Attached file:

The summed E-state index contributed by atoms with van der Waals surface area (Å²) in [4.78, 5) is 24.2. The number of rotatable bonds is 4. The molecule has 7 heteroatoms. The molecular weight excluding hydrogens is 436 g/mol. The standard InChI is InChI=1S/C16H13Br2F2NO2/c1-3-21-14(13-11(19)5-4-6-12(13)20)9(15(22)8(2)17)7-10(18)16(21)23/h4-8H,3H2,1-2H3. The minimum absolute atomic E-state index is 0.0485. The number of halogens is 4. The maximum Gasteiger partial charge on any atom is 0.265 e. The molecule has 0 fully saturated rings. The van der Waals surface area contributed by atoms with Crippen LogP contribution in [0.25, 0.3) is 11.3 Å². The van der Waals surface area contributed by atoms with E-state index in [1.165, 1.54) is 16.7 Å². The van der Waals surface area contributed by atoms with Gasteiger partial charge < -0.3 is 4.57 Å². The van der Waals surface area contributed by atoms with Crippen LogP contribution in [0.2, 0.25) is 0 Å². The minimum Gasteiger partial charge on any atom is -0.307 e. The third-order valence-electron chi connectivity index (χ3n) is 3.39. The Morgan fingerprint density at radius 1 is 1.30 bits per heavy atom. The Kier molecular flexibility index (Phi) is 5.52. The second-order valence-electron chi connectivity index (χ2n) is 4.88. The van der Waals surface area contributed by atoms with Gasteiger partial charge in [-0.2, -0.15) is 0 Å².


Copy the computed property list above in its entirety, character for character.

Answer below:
The summed E-state index contributed by atoms with van der Waals surface area (Å²) in [4.78, 5) is 24.2. The number of rotatable bonds is 4. The molecule has 7 heteroatoms. The molecular weight excluding hydrogens is 436 g/mol. The standard InChI is InChI=1S/C16H13Br2F2NO2/c1-3-21-14(13-11(19)5-4-6-12(13)20)9(15(22)8(2)17)7-10(18)16(21)23/h4-8H,3H2,1-2H3. The minimum absolute atomic E-state index is 0.0485. The number of halogens is 4. The maximum Gasteiger partial charge on any atom is 0.265 e. The molecule has 0 fully saturated rings. The van der Waals surface area contributed by atoms with Crippen LogP contribution in [0.25, 0.3) is 11.3 Å². The van der Waals surface area contributed by atoms with E-state index in [1.165, 1.54) is 16.7 Å². The van der Waals surface area contributed by atoms with Gasteiger partial charge < -0.3 is 4.57 Å². The van der Waals surface area contributed by atoms with Crippen LogP contribution in [0.2, 0.25) is 0 Å². The minimum Gasteiger partial charge on any atom is -0.307 e. The third-order valence-electron chi connectivity index (χ3n) is 3.39. The Morgan fingerprint density at radius 1 is 1.30 bits per heavy atom. The Kier molecular flexibility index (Phi) is 5.52. The second-order valence-electron chi connectivity index (χ2n) is 4.88. The van der Waals surface area contributed by atoms with Gasteiger partial charge in [-0.2, -0.15) is 0 Å².